• You watch two screens – one of the playtester in the room so you can see their expressions, and one that’s a video feed of their gameplay.
    • There’s usually a usability person there to handle most of the details and talk with the player (they’re better about not accidentally leading the player when asking questions).
    • Sometimes there’s donuts or pizza.
    • You write down notes that will turn into future tasks or bugs to fix.
    • You cry as the player takes your carefully crafted experience you spent the last two years working on and shows you all its ugly flaws.

So note, these are players familiar with the genre conventions and control schemes. They are gamers, many of whom identify as “hardcore” players, who play our games and games like ours and read about games on popular gaming websites. They represent a cross-section of regular players, not the overly competitive players, not the most expert users, not the journalists whose job it is to analyze games.

What Players Actually Do

Here’s the stuff I’ve seen in usability tests. I’ve narrowed it down to shooters specifically for this post, else the list would be way too long:

    • Find a new gun. Never use it.
    • Find a new gun. Use it and never switch back to a previous gun.
    • Play through a five-minute tutorial on alt-fire abilities on your weapons. Never use alt-fire again.
    • Pick up a grenade. Never use it.
    • Attempt to pick up a grenade, ammo drop, or extra health even though you have full ammo, full health, and full grenades. Use all your buttons to try to pick them up.
    • Attempt to pick up a piece of intel. Throw all your grenades instead.
    • Carry a heavy weapon that has low ammo and slows your character down considerably. Carry it up three flights of stairs with no combat. Spend two minutes trying to get it onto the elevator. Do this while your other three teammates wait.
    • Try to follow an objective marker, but there’s a wall between you and it. Jump at the wall. Melee the wall.
    • Jump at an indistinguishable rock for at least two minutes trying to get on top of it.
    • Immediately after starting the game, turn around and jump at the wall for at least a minute.
    • Melee doors that can’t open. Shoot doors that can’t open. Throw grenades at doors that can’t open.
    • Shoot your allies with every type of gun, grenade, and use every melee attack you can. Do this while they are delivering a passionate speech about rallying the troops, or when they are sharing a personal loss with you.
    • Stare at the floor. Especially during cinematic moments or while getting shot.
    • If you’re not staring at the floor, make sure to point your camera so all interesting events like boss intros, cave-ins, helicopter crashes, volcanoes transforming into secret military bases, ally deaths, and nuclear explosions are juuuuuust out of view.*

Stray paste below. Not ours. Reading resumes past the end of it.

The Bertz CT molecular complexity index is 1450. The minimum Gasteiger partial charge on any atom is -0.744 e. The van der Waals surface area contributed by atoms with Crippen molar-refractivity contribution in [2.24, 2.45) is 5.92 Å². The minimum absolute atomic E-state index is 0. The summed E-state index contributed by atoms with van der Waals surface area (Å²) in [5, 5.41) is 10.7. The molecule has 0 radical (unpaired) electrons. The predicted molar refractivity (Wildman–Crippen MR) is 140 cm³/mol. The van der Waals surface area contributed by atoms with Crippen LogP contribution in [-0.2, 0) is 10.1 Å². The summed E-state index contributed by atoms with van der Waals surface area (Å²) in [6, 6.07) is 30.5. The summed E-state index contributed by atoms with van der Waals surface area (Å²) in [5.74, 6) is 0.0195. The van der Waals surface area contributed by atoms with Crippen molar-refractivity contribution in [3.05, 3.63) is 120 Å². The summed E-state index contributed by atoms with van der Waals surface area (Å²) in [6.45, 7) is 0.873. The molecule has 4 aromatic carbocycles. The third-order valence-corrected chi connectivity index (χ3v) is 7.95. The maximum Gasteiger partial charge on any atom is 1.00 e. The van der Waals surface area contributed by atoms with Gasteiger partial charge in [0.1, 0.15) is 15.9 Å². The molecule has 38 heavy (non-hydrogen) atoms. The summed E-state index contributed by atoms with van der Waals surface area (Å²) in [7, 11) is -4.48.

• Attempt to interact with every single computer screen, box, briefcase, wire, piece of paper, light switch, and coffee mug in the room while your ally tells you to hurry up we’re under attack! Do this in the next four rooms, too.
    • Melee everything. EVERYTHING. Don’t press any other buttons than the melee button.
    • Melee bosses.
    • Melee flying bosses equipped with rocket launchers.
    • Attempt to jump on top of the flying boss enemy. Note: there is a chasm below you.
    • Melee an explosive barrel.
    • When attacking a boss, ignore the bright glowing pulsating orange weakpoint. Instead, shoot everywhere except at the weakpoint.
    • If your ally tells you, “Shoot at its eyes! Its EYES! Shoot the eyes!” shoot everywhere except the eyes.
    • If a boss has a shield, ignore the shield and just shoot the boss with your gun. Don’t try to take the shield down. (What shield? The one that’s a big blue sphere around the enemy and lights up every time you shoot it. The one your allies keep telling you about.)
    • Die a lot because the game is really hard, but don’t use the rocket launcher in your pocket or the mannable turret next to you.
    • In a multiplayer campaign, run forward as fast as you can. Don’t let anyone else to trigger those cinematic events but you. Definitely don’t wait for any of your teammates to catch up.
    • In a multiplayer campaign, walk in the opposite direction than the rest of the players.
    • In a multiplayer campaign, if the objective requires all players to pick up their new guns, do not take the gun. Ignore the other players communicating to you that the door won’t open unless you pick up the gun. Ignore the objective marker, objective text, allies pointing at the gun, dialogue telling you to take the gun, and hint text pop-ups that tell you that you cannot progress until you take the gun. Instead, wait at the door.
    • In a multiplayer campaign, when you go into a downed state, crawl away from your allies.
    • In a multiplayer campaign, when your downed ally crawls next to you and asks you to revive them and a giant red indicator tells you they are dying, run away.
    • Run at enemies. Especially if it’s a cover shooter. It’s okay if you die because you can just try running at the enemies again.**
    • Run past all the enemies. Do not engage with them. Just avoid them and try to get to the exit. Completely bypass six minutes of intense, carefully crafted gameplay with the sprint button.
    • Run at enemy turrets.
    • Run into laser beams.
    • Attempt to melee or push your allies into laser beams.
    • If a crate doesn’t break when you melee it, then unload all your ammo into it.
    • The objective tells you to “Climb to the top of the sewers.” You walk around in circles at the bottom.
    • Normally play games with inverted X-axis controls. Not Y-axis – X. Where you swap left and right. Attempt to play a first-person shooter where this is not an option.